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Publication numberUS5252724 A
Publication typeGrant
Application numberUS 07/700,694
Publication dateOct 12, 1993
Filing dateMay 16, 1991
Priority dateMay 17, 1990
Fee statusLapsed
Also published asCA2042808A1, CA2042808C, DE69105811D1, DE69105811T2, EP0457343A1, EP0457343B1
Publication number07700694, 700694, US 5252724 A, US 5252724A, US-A-5252724, US5252724 A, US5252724A
InventorsToshihiko Kishimoto, Shin-ichiro Niwa, Atsushi Uno
Original AssigneeSumitomo Electric Industries, Ltd.
Export CitationBiBTeX, EndNote, RefMan
External Links: USPTO, USPTO Assignment, Espacenet
Method of extracting particular nucleic acid fragment
US 5252724 A
Abstract
A method of extracting a particular nucleic acid fragment containing a nucleic acid sequence of interest from a nucleic acid or nucleic acids mixture, comprising the steps of:
(1) digesting the nucleic acid or nucleic acids mixture with restriction enzymes to obtain a mixture of nucleic acid fragments, said restriction enzymes consisting of (A) two different enzymes capable of producing the particular nucleic acid fragment bearing predetermined and distinct restriction ends on its 5' and 3' terminals and (B) one or more restriction enzymes different from (A), for which the particular nucleic acid fragment contains no relevant restriction sites;
(2) preparing two distinct DNA linkers capable of binding to the respective restriction ends of the particular nucleic acid fragment;
(3) allowing the linkers to react with the mixture of nucleic acid fragments;
(4) subjecting the resulting reaction mixture to the first hybridization with an immobilized probe complementary to one of the linkers;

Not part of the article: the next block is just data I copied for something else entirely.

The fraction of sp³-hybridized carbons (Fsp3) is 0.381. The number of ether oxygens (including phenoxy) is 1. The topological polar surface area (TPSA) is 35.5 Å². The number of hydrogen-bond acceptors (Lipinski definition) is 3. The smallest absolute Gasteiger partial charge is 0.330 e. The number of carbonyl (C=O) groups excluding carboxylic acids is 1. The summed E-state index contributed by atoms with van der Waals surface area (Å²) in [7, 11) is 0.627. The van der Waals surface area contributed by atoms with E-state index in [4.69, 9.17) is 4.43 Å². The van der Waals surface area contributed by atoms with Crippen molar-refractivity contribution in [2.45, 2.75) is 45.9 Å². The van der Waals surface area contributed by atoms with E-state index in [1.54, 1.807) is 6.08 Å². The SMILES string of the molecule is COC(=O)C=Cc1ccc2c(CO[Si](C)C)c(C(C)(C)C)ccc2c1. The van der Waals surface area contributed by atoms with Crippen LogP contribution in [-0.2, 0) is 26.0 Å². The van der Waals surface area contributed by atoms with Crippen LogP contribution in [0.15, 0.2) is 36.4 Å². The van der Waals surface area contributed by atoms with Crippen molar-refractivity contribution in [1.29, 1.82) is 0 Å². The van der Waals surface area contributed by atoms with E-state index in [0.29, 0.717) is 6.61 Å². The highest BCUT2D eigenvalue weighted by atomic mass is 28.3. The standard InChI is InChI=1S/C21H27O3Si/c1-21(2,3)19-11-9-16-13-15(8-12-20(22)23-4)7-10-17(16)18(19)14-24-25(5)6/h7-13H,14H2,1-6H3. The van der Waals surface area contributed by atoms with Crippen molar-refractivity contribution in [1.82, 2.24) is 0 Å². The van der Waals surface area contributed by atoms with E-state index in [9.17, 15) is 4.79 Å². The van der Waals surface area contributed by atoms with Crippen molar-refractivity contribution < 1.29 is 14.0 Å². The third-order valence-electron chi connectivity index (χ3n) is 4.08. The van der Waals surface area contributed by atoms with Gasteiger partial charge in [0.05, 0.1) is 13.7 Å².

(5) isolating the hybridized nucleic acid fragment from the probe;
(6) subjecting the isolated nucleic acid fragment to the second hybridization with an immobilized probe complementary to the other linker; and
(7) isolating the hybridized nucleic acid fragment from the probe.
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Claims(11)
What is claimed is:
1. A method of extracting a particular nucleic acid fragment containing a nucleic acid sequence of interest from a nucleic acid or nucleic acids mixture, comprising the steps of:
(1) digesting the nucleic acid or nucleic acids mixture with restriction enzymes to obtain a mixture of nucleic acid fragments, said restriction enzymes consisting of (A) two different enzymes capable of producing the particular nucleic acid fragment bearing predetermined and distinct restriction ends on its 5' and 3' terminals and (B) one or more restriction enzymes different from (A), for which the particular nucleic acid fragment contains no relevant restriction sites;
(2) preparing two distinct DNA linkers capable of binding to the respective restriction ends of the particular nucleic acid fragment;
(3) contacting the linkers and nucleic acid fragments under conditions sufficient to ligate complementary ends of the linkers and nucleic acid fragments;
(4) subjecting the resulting reaction mixture to a first hybridization with an immobilized probe complementary to one of the linkers;
(5) isolating the hybridized nucleic acid fragment from the probe;
(6) subjecting the isolated nucleic acid fragment to a second hybridization with an immobilized probe complementary to the other linker; and
(7) isolating the hybridized nucleic acid fragment from the probe.
2. The method of claim 1 wherein the nucleic acid is DNA.
3. The method of claim wherein the immobilized probe is a nucleic acid immobilized on an insoluble carrier.
4. The method of claim 3 wherein the nucleic acid is immobilized at its terminal.
5. The method of claim 3 wherein the nucleic acid is DNA.
6. The method of claim 3 wherein the insoluble carrier is naturally-occurring or synthetic organic or inorganic polymer membrane.
7. The method of claim 3 wherein the insoluble carrier is naturally-occurring or synthetic organic or inorganic polymer particle.
8. The method of claim 7 wherein the size of the particle is 0.1 μm-500 μm.
9. The method of claim 8 wherein the size is 1 μm-100 μm.
10. The method of claim 7 wherein the insoluble carrier is silica gel.
11. The method of claim 7 wherein the insoluble carrier is polystyrene.
Description

The present invention relates to a method of extracting a particular nucleic acid fragment from a nucleic acid or nucleic acids mixture.